Understanding Statutory Rape in Illinois

When does consensual sex between two people turn into statutory rape? To help answer this question it is important to know that – in the case of underage sex –  the idea of “consent” is less of a factual argument and more of a defined legal term.

Age of Consent in Illinois

In Illinois, the age of consent is 17. If a person has a “position of supervision” over a minor, the age of consent is 18. This means that a person under the age of 17 is incapable of consenting to sexual conduct. Even if they are fully committed to and interested in having sex, the law states that they cannot consent. Statutory rape occurs when a person under the age of 17 engages in sexual conduct.

Who Can Be Charged With Statutory Rape in Illinois?

The law says that it is illegal for anyone under the age of 17 to engage in sexual conduct. Sexual conduct is defined as “knowing touching or fondling….either directly or through clothes” of sex organs of another person. A woman’s breasts are considered “sex organs” for the purposes of this definition.

So, if two teenagers, both age 16, agree to have sex, they could potentially both be charged with statutory rape of the other. Granted, outside knowledge of the conduct would generally be required for some to be charged with a sex crime. In theory, however, both teens could be charged.

What is “Statutory Rape” Charged As in Illinois?

The severity of the crime that is charged will depend on the facts and circumstances specific to the alleged statutory rape. Generally, the greater the difference in age between the parties involved, the more severe the charge.

Criminal Sexual Abuse

Statutory rape is most often charged as Criminal Sexual Abuse. Criminal sexual abuse occurs when:

  • a person under 17 engages in sexual conduct with a person between the ages of 9 and 16; or
  • a victim is between the age of 13 and 16, and the alleged offender is within 5 years of the victim’s age.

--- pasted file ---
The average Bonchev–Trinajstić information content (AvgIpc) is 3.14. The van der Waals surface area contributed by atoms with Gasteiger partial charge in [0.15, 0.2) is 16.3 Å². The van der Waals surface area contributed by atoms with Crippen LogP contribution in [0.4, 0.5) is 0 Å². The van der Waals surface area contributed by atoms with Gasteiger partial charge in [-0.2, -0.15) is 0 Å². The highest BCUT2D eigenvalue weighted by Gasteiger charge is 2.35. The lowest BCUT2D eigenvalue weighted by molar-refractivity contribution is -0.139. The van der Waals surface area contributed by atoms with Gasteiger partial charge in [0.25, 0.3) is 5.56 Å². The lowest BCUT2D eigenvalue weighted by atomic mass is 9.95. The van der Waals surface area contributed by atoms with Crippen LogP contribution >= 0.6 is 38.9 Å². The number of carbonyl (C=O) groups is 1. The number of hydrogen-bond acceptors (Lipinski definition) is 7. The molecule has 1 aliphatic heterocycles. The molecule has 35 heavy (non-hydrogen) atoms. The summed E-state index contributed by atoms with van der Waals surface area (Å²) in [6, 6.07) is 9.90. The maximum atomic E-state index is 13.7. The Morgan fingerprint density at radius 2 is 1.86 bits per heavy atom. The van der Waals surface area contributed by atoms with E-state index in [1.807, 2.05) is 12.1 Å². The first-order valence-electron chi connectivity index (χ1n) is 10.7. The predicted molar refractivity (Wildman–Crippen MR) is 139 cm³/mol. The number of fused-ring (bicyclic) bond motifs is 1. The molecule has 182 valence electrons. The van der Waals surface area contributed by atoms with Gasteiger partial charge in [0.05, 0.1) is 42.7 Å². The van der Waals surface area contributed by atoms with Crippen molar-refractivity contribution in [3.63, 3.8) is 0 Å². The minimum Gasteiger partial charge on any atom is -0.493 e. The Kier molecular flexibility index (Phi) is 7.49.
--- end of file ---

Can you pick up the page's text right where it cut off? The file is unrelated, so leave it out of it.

Criminal sexual abuse is a Class A Misdemeanor. If convicted, you could face up to one year in county jail, be required to pay monetary fines of up to $1,000, and/or ordered to complete probation.

Aggravated Criminal Sexual Abuse

Aggravated criminal sexual abuse occurs when:

  • a person over the age of 17 engages in sexual conduct with a person between the ages of 9 and 16; or
  • A victim is between 13 and 16, and the alleged offender is not within 5 years of the victim’s age.

Aggravated criminal sexual abuse is a Class 2 Felony. If convicted, you could face 3-7 years in prison and fines of up to $25,000.

Predatory Criminal Sexual Assault of a Child

A person may be charged with predatory criminal sexual assault of a child if they were 17 or older and engaged in sexual conduct with a child under 13.

If convicted of this Class X Felony, you may face 6-60 years in prison.

Note, there are also other lesser offenses that could be charged, including solicitation, grooming, and exploitation.

Defense to Statutory Rape in Illinois

If you are accused of statutory rate in Illinois you may be able to assert the affirmative defense of “mistake of age.” In asserting an affirmative defense you concede that you engaged in the prohibited behavior, but explain that you did not do knowingly or purposefully break the law. Here, the mistake of age must be reasonably based on your legitimate and honest reliance on information that would lead you to believe a victim was at least 17.

A mistake of age defense may be used when you are charged with Criminal Sexual Abuse or Aggravated Criminal Sexual Abuse if the basis of the charge is due to the 5 year difference in age. You may not use the mistake of age defense if you are charged with Aggravated Criminal Sexual Abuse if you are 17 or older and engaged in sexual conduct with a child under 13.

Experienced Statutory Rape Attorneys

If you or someone you know has been accused of or charged with statutory rape in Illinois you should not hesitate to contact the Chicago criminal defense lawyers at Kostopoulos Law Group today. We have decades of experience helping clients fight allegations that could have serious, lifelong consequences. If convicted of a sex crime in Illinois you will be required to register with the state as a sex offender. This can seriously affect your ability to buy or rent a home, get a job, spend time in public parks, or even use social media. Contact our office today to learn about your legal rights and how we can help you.

Kostopoulos Law Group
125 S. Wacker Drive, Suite 300 A
Chicago, IL 60606

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